College Helped Erik Nook ’12 Be “More Clear and Comfortable”

Erik Nook_cropped
Erik Nook ’12 is a postdoctoral fellow at Yale, where he studies emotion language in youth anxiety. Originally from Iowa (though he grew up in South Africa and Australia), Nook graduated from the College with a degree in psychology, then was a lab manager at the Stanford Social Neuroscience Lab. He earned a Ph.D. in clinical psychology from Harvard and completed a pre-doctoral clinical internship at Weill Cornell Medical College. Nook’s research is broadly focused on how language and emotion interact; he will begin as an assistant professor of psychology at Princeton starting next July.

What were you like when you arrived at Columbia?

Looking back, I can see so much of myself that has changed. At 19, I was extremely nervous about what the future would bring, fairly unsure of myself around my peers, mostly closeted and deeply unsure of what I believed spiritually. I was still reeling from admitting to myself just three months before starting college that I was gay — an admission that had rocked me and my conservative Iowan family. Fortunately, my years in the Columbia community helped me grow to be more clear and comfortable with my sexuality, more confident and less anxious. But I also see a lot in common between my first-year self and who I am now. I’ve always had a deep attachment to my ethics (caring for others, working diligently, speaking the truth), and even then I had a near-infinite amount of energy for pursuing my passions.

What do you remember about your first-year living situation?

I remember my friends very clearly, especially the groups I lived with: Barry Weinberg ’12, Sarah Dion ’12, Nailah Robinson ’13, Raquel Villagra ’12, Jessica Greenberg ’12, Nicole Lopez ’12 and Omolara Williams. These folks filled my days with such joy and support! I remember being so well taken care of by our RA, Sara Vogel ’09, and all the ways we “lived and learned” together. And how can I forget the early-morning gen chem classes, the late night calc p-sets and the time I brought my knitting to Obama’s debate on campus?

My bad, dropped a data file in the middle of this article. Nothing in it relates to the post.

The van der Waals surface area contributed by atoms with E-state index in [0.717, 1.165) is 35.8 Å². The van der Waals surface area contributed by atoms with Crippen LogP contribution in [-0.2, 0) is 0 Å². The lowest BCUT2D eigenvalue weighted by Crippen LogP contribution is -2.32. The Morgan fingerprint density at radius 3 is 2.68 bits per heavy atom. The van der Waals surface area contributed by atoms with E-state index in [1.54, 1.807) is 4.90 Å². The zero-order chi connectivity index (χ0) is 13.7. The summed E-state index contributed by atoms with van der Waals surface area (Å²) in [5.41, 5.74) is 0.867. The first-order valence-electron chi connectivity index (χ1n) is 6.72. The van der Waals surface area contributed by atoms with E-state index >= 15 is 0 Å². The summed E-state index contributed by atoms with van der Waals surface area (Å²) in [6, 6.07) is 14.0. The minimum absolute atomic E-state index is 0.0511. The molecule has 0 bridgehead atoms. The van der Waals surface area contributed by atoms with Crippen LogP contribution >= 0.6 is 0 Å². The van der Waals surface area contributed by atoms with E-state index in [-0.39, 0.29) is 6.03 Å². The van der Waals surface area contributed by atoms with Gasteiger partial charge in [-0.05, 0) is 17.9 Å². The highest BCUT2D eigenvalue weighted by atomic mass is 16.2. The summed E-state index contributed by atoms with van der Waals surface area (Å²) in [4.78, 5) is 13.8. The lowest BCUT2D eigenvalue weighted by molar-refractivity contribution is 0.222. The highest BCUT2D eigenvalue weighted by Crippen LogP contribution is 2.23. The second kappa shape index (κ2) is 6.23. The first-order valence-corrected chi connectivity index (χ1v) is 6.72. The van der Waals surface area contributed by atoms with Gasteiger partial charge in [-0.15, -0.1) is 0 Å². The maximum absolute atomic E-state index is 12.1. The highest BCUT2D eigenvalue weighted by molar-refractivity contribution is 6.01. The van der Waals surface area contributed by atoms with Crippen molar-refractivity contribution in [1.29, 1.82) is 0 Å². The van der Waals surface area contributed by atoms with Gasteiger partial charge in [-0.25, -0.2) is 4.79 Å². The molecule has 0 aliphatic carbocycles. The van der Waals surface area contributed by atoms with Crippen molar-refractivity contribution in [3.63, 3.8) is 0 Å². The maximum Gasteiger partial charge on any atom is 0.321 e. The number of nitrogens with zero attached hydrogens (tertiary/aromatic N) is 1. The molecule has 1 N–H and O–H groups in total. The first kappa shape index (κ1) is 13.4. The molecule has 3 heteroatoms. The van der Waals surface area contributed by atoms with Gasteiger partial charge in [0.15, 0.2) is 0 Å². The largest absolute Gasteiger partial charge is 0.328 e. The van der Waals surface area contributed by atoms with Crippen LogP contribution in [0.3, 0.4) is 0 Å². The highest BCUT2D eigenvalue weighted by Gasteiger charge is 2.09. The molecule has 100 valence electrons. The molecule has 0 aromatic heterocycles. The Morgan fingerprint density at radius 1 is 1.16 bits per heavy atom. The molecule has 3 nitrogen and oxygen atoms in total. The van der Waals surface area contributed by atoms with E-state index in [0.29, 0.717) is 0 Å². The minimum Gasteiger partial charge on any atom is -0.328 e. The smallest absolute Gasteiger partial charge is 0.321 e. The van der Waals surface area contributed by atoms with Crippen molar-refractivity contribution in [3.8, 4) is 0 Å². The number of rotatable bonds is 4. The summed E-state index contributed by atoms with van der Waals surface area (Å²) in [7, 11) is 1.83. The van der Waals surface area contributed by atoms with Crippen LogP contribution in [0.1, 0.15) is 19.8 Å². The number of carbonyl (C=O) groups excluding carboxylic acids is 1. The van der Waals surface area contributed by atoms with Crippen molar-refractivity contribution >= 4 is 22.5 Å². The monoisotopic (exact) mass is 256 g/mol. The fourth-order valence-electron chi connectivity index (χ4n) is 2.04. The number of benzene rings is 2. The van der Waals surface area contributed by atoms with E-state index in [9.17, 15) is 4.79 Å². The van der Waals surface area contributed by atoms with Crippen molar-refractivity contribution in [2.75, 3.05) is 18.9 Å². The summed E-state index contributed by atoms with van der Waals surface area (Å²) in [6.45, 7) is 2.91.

What Core class or experience do you most remember, and why?

I enjoyed the Core very much, and there are many memories that come to mind. In Lit Hum, I remember the thrill of realizing that we were debating ancient texts in a classroom full of brilliant and diverse perspectives. In Art Hum and Music Hum, I remember learning how to detect artistic motifs in the world around me and trace them back to previous times. In Global Core, with Professor Michael Como, I remember learning ancient East Asian debates about whether language allows us to “discover” or “construct” our systems of natural categories, a philosophical question that enthralled me so much that I applied it to the field of emotion in my honors thesis (now published).

Did you have a favorite spot on campus, and what did you like about it?

It has to be Butler’s reference room. I spent so many hours there reading, thinking and writing. In that room, I stressed over papers that had to get done in too few hours, excitedly made insights that sprang from psychology textbooks, and felt the thrill of preparing the first draft of my honors thesis presentation — as well as the joy of storming through it with candy and music during exam week senior year. It’s a gorgeous room full of memories, and when I visit campus I always try to spend time there.

What, if anything, about your College experience would you do over?

I wish I could hear a whisper in my ear from my present self, saying “It’s all going to be OK.” I spent many nights worrying over so many things: My sexuality, my career, classes, friends, the future, family ... Looking back, I know those times spent fretting sometimes helped me push toward the outcomes I sought, but I also know that my anxiety often just weighed on me unnecessarily. So often the catastrophic futures our mind imagines never come to be, and if I can’t go back and tell myself that, maybe by reading this you can come to find a little peace in my stead.